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    +1 because it basically answers my question. I would suggest a couple revisions though. You say we are explicitly taught to create a fence and in the same breath say as the verse implies. It's a little like in the case of Deut 17 where context is for a legal dispute but taken to have a broader application. Basically it sounds like for everything, the basis for the Rabbis to create laws is in how those Rabbis say those verses should be interpreted. As I have said, if this is the basis then I am still fine accepting it as an answer, but I just would prefer that your answer say so outright. – A L Dec 3 '15 at 21:17
  • @AL I'd like to take credit but aside from the first sentence in my answer, this is a direct quotation from the Rambam cited. It's not my place to edit his text. – Yaacov Deane Dec 4 '15 at 1:58
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    The context of the verse in Leviticus 18.30 simply refers only to the sexual transgressions and idolatry that the nations of Canaan did before we arrived in Israel. It seems that the source of Rabbinic authority to enact new things is a tradition from the Oral Torah. – Emet v'Shalom Dec 6 '15 at 23:45

The comments, above, approach the correct analysis.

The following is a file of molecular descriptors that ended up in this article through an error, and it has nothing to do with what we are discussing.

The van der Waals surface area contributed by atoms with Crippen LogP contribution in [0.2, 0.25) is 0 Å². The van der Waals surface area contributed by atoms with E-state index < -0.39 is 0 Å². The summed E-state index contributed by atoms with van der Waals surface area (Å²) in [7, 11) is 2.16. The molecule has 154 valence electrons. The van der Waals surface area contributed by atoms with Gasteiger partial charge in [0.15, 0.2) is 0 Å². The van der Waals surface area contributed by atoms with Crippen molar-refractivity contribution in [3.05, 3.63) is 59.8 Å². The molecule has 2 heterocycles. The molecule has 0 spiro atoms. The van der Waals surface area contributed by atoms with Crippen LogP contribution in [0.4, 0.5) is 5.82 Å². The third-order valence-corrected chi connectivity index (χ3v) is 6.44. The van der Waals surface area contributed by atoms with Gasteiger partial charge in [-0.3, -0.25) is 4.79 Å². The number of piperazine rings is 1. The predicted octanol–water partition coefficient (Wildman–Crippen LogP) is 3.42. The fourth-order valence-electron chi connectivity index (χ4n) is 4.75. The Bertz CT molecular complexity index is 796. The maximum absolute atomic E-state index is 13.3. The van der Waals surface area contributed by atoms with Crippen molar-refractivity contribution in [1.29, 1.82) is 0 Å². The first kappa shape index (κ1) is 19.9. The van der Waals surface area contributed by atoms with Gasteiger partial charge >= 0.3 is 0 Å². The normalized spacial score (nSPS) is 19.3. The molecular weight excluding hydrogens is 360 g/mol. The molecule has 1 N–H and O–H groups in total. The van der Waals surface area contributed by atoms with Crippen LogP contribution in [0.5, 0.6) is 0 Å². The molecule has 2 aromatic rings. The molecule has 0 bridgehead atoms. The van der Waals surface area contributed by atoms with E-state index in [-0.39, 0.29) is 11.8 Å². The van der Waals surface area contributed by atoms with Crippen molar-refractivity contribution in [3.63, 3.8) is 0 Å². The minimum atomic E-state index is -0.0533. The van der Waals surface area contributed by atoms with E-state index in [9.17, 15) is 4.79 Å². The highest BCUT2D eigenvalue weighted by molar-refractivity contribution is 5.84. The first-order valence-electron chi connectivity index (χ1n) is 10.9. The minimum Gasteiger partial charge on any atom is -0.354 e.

This question is discussed in detail in Talmud Shabbat 23a, near the middle of the page (as seen in the Sefaria site).

There is a statement that says that one makes the blessing "Who has sanctified us with His commandments and commanded us to light the Chanukah light."

It is a given that Chanukah, itself, is a Rabbinical holiday, so the Talmud is puzzled that in the blessing, we say that G-d commanded us to light, when we know that it was the Rabbis who commanded us.

That leads to your, and the Talmud's question, how is it that G-d commanded us, i.e. where did G-d give the authority to rabbis to make commandments that we have to follow as if they were Torah commandments?

Disputed sources - Rav Avia says from Deut. 17:11 (what @DannySchoemann cited), and Rav Nechamia says it comes from Deut. 32:7 - "Ask your father and he will tell you; your elders and they will say it to you."

I'll try to add some further commentary to this analysis, later - unless others wish to edit here, further.

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    Are you still planning on expanding your answer? It seems that you could incorporate from the Mishna Torah as per the other answer, and explain how everything comes together. I would prefer to mark the accepted answer to a single complete one. – A L Dec 9 '15 at 1:21
  • @AL Thanks for the reminder. I was alluding to an article I saw a good while ago that discusses the meaning of these 2 verses. However, it would take a good while to hunt this down, as offhand, I don't recall who said it. I see that Mr. Schoemann made a small edit, and, he or you are welcome to edit my answer to consolidate info, if you wish. – DanF Dec 9 '15 at 15:14